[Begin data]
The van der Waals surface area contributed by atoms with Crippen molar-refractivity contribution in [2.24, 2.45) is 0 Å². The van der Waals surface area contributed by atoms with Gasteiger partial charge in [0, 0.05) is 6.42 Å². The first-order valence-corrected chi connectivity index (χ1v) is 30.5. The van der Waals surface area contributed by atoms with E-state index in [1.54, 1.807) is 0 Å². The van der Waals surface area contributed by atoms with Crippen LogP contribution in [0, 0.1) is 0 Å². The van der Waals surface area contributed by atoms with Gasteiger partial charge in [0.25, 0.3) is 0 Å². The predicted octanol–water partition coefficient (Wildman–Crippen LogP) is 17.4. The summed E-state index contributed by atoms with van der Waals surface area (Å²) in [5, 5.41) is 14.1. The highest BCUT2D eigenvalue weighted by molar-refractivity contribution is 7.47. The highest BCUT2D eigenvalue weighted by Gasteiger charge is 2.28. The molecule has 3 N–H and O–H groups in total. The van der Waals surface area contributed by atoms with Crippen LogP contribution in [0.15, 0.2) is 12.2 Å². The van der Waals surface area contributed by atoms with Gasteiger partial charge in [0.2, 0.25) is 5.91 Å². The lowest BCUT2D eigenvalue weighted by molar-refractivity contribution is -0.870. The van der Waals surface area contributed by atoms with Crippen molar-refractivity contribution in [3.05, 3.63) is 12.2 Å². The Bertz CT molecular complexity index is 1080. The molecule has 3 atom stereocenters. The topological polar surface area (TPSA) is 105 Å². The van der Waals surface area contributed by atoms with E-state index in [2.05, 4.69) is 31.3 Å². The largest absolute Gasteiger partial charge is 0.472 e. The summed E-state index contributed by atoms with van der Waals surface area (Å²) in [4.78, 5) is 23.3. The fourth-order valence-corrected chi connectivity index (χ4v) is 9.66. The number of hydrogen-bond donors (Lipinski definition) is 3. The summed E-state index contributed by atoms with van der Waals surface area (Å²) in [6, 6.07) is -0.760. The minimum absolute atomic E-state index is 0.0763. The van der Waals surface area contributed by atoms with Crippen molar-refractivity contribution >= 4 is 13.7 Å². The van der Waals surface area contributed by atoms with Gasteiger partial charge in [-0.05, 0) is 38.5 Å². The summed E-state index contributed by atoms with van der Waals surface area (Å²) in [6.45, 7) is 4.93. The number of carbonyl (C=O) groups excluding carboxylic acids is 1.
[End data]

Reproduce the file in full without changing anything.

The van der Waals surface area contributed by atoms with Crippen molar-refractivity contribution in [2.24, 2.45) is 0 Å². The van der Waals surface area contributed by atoms with Gasteiger partial charge in [0, 0.05) is 6.42 Å². The first-order valence-corrected chi connectivity index (χ1v) is 30.5. The van der Waals surface area contributed by atoms with E-state index in [1.54, 1.807) is 0 Å². The van der Waals surface area contributed by atoms with Crippen LogP contribution in [0, 0.1) is 0 Å². The van der Waals surface area contributed by atoms with Gasteiger partial charge in [0.25, 0.3) is 0 Å². The predicted octanol–water partition coefficient (Wildman–Crippen LogP) is 17.4. The summed E-state index contributed by atoms with van der Waals surface area (Å²) in [5, 5.41) is 14.1. The highest BCUT2D eigenvalue weighted by molar-refractivity contribution is 7.47. The highest BCUT2D eigenvalue weighted by Gasteiger charge is 2.28. The molecule has 3 N–H and O–H groups in total. The van der Waals surface area contributed by atoms with Crippen LogP contribution in [0.15, 0.2) is 12.2 Å². The van der Waals surface area contributed by atoms with Gasteiger partial charge in [0.2, 0.25) is 5.91 Å². The lowest BCUT2D eigenvalue weighted by molar-refractivity contribution is -0.870. The van der Waals surface area contributed by atoms with Crippen molar-refractivity contribution in [3.05, 3.63) is 12.2 Å². The Bertz CT molecular complexity index is 1080. The molecule has 3 atom stereocenters. The topological polar surface area (TPSA) is 105 Å². The van der Waals surface area contributed by atoms with E-state index in [2.05, 4.69) is 31.3 Å². The largest absolute Gasteiger partial charge is 0.472 e. The summed E-state index contributed by atoms with van der Waals surface area (Å²) in [4.78, 5) is 23.3. The fourth-order valence-corrected chi connectivity index (χ4v) is 9.66. The number of hydrogen-bond donors (Lipinski definition) is 3. The summed E-state index contributed by atoms with van der Waals surface area (Å²) in [6, 6.07) is -0.760. The minimum absolute atomic E-state index is 0.0763. The van der Waals surface area contributed by atoms with Crippen molar-refractivity contribution >= 4 is 13.7 Å². The van der Waals surface area contributed by atoms with Gasteiger partial charge in [-0.05, 0) is 38.5 Å². The summed E-state index contributed by atoms with van der Waals surface area (Å²) in [6.45, 7) is 4.93. The number of carbonyl (C=O) groups excluding carboxylic acids is 1.